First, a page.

Gilbert Sorrentino: The Lost Laureate of Brooklyn

“The last thing Gilbert Sorrentino did before he left California was sell his car. The novelist, a favorite of other writers if not the average American reader, called it the happiest day of his life: like many a native New Yorker, Sorrentino didn’t drive, not really. He had finally learned at the age of 52, the year before the born-and-bred Brooklynite and long-time Gothamite took a job teaching writing at Stanford. He stayed there 20 years, though his novels never lost their disparaging references to California, its culture and its weather. When he retired from teaching in 2002, he did something most people of his generation who left Brooklyn never did — he came back, back to Bay Ridge, the neighborhood where he’d grown up, the childhood setting that had occupied much of his literary imagination. Most people who have heard of that guitar pick-shaped neighborhood in the southwest corner of Brooklyn know it as the setting of Saturday Night Fever, a series of disco boulevards cut with modest homes for Catholic families — an outdated conception akin to Williamsburg’s being a gritty industrial neighborhood. Maybe others know it’s now home to a strong Middle Eastern community, offering the best falafel south of Atlantic Avenue. But the one thing casual observers and even long-term residents would never associate it with is a literary pedigree. Of course the borough at large has such a reputation, different neighborhoods boasting individual laureates: Williamsburg with Betty Smith and Daniel Fuchs; Boerum Hill, Paula Fox and Jonathan Lethem; Park Slope, Pete Hamill and Paul Auster; Brooklyn Heights, Truman Capote and Hart Crane. And so on. As the editors of a local literary magazineonce joked, it’s more notable nowadays for authors’ bios to proclaim that they don’t live in Brooklyn rather than that they do. So who writes for Bay Ridge? The most hard-pressed might come up with Hubert Selby, Jr., who grew up there and rose to fame writing about its rough-and-tumble northern industrial annex; the author bio on the back of his debut, Last Exit to Brooklyn, boasts that he graduated from PS 102, an elementary school on Ridge Boulevard. …”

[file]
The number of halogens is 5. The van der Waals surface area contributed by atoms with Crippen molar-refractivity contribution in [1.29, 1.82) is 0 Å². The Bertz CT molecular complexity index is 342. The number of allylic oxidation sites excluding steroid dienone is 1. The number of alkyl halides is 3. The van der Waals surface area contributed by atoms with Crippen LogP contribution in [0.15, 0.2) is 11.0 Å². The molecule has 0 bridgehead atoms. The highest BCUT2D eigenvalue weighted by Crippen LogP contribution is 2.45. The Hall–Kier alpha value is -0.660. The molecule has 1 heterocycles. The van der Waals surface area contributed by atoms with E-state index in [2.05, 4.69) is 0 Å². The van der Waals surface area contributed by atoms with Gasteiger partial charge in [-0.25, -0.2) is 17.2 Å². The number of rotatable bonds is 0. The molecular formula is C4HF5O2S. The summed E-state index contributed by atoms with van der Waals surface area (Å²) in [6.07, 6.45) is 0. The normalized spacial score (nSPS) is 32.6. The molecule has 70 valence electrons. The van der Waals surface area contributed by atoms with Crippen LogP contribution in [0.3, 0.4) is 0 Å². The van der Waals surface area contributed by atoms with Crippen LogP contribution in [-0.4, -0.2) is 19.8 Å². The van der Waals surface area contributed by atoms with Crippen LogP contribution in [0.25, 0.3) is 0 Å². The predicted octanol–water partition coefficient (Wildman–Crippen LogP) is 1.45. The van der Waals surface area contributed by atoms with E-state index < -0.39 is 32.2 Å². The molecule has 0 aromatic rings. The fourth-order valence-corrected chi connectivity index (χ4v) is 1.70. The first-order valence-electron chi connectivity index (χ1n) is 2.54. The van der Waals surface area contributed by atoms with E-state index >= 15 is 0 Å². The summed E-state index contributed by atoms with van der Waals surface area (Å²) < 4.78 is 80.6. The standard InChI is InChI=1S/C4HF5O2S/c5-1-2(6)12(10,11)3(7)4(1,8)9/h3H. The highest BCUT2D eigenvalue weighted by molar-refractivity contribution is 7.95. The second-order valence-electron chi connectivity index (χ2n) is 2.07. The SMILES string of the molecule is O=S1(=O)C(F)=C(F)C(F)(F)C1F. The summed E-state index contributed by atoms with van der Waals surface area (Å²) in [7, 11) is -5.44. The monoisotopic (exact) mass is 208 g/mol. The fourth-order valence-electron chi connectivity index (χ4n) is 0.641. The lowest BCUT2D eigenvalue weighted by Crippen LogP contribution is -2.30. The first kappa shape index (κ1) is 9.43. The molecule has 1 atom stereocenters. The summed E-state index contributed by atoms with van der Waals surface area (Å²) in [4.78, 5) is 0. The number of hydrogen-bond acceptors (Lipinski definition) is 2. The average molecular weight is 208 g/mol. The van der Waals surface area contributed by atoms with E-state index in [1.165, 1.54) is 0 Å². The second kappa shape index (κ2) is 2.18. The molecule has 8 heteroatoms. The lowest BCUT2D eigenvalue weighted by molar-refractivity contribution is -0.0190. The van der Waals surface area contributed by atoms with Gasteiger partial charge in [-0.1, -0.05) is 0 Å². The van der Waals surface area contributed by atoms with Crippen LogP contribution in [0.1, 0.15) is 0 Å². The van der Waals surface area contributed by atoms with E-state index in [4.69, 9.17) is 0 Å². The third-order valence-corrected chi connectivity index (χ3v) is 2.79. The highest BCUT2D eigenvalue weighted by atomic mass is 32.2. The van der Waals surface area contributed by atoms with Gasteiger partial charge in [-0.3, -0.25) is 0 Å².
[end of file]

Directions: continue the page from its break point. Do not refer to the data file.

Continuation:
Electric Lit
Culture: Catharsis in Bebop
GUERRILLA – A Monthly Newspaper of Contemporary Kulchur #1 & 2
Roz Payne: Guerrilla, vol. 1, no. 1, January 1967

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